(d) The employer, Fire Chief, or person making the original request who is an aggrieved party shall have 30 days after receipt of notification by the Commissioner of his findings under subsection (b) to request an administrative hearing on the determination. Any such hearing shall be held in a manner similar to that provided for in G.S. Chapter 150B, Article 3 and the decision upon the request of any aggrieved party shall be subject to the judicial review provided for by G.S. Chapter 150B, Article 4, provided that these administrative and judicial hearings shall be conducted in camera to assure the confidentiality of the information being reviewed. (1985, c. 775, s. 1; 1987, c. 827, s. 1; 1993, c. 539, s. 1290; 1994, Ex. Sess., c. 24, s. 14(c).)
§ 95-198. Medical emergency and nonemergency situations.
(a) Where a treating health care provider determines that a medical emergency exists and the specific chemical identity of a hazardous chemical is necessary for emergency or first-aid treatment, the chemical manufacturer, importer, or employer shall immediately disclose the specific chemical identity of a hazardous substance trade secret substance to that treating physician or nurse, regardless of the existence of written statement of need or a confidentiality agreement. The chemical manufacturer, importer, or employer may require a written statement of need and a confidentiality agreement as soon as circumstances permit. The confidentiality agreement (i) may restrict the use of the information to the health purposes indicated in a written statement of need; (ii) may provide for appropriate legal remedies in the event of a breach of the agreement, including stipulation of a reasonable pre-estimate of likely damages; and (iii) may not include requirements for the posting of a penalty bond. The parties are not precluded from pursuing noncontractual remedies to the extent permitted by law.
(b) In nonemergency situations, a chemical manufacturer, importer, or employer shall, upon request, disclose a specific chemical identity, otherwise permitted to be withheld under this section, to a responsible party, as defined in the standards adopted in Title 13, Subchapter 7F of the North Carolina Administrative Code (13 NCAC 7F), providing medical or other occupational health services to exposed persons if the request is in writing and states the medical need for the information. The employer may require that the responsible party sign a confidentiality agreement prior to release of the information. The parties are not precluded from pursuing noncontractual remedies to the extent permitted by law.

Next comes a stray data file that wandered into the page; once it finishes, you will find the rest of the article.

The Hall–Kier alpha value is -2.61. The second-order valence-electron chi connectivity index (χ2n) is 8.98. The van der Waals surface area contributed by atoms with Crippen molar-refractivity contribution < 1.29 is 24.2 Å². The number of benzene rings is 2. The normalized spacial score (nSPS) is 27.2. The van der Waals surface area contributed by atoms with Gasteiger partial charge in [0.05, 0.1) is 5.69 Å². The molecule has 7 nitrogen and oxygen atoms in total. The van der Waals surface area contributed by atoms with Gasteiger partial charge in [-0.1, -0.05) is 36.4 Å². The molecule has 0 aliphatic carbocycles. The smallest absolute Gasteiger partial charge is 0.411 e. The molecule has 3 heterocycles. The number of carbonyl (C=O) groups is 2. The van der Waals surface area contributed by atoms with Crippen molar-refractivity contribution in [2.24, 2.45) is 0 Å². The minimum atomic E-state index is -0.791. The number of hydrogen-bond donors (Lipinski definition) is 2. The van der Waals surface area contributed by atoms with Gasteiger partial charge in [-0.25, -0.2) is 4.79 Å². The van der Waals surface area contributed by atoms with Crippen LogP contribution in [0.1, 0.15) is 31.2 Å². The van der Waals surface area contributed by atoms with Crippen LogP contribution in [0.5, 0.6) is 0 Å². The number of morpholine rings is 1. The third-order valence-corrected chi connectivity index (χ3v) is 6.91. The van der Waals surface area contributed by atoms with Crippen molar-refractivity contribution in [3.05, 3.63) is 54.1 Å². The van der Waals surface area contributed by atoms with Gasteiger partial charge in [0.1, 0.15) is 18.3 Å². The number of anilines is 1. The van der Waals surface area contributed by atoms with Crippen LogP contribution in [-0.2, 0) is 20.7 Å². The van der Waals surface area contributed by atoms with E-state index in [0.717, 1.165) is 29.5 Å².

(c) If the chemical manufacturer, importer or employer denies a written request for hazardous substance trade secret release, or does not provide this information within 30 days, the Department of Labor shall initiate the trade secret claim determination process under G.S. 95-197. (1985, c. 775, s. 1; 1998-217, s. 31.)
§§ 95-199 through 95-207. Reserved for future codification purposes.
Part 3. Community Right to Know.
§ 95-208. Community information on hazardous chemicals.
(a) Any person in North Carolina may request in writing from the employer a list of chemicals used or stored at the facility. The request shall include the name and address of the person making the request and a statement of the purpose for the request. If the person is requesting the list on behalf of or for the use of an organization, partnership, or corporation, he shall also disclose the name and business address of such organization, partnership, or corporation. The request may include, at the option of the employer, a statement to the effect that the information will be used only for the purpose stated. The employer shall furnish to the person making the request a list containing, at a minimum, all chemicals included on the Hazardous Substance List, the class of each chemical as defined in G.S. 95-191(a)(2), and an SDS for each chemical for which an SDS is available and is requested. Whenever an employer has withheld a chemical under the provisions of G.S. 95-197 from the information provided under G.S. 95-208, the employer must state that the information is being withheld and, upon request, must provide the SDS for the chemical. Additional information may be furnished to the person making the request at the option of the employer. The employer shall provide, at a fee not to exceed the cost of reproducing the materials, the materials requested within 10 working days of the date the employer receives the written request for information.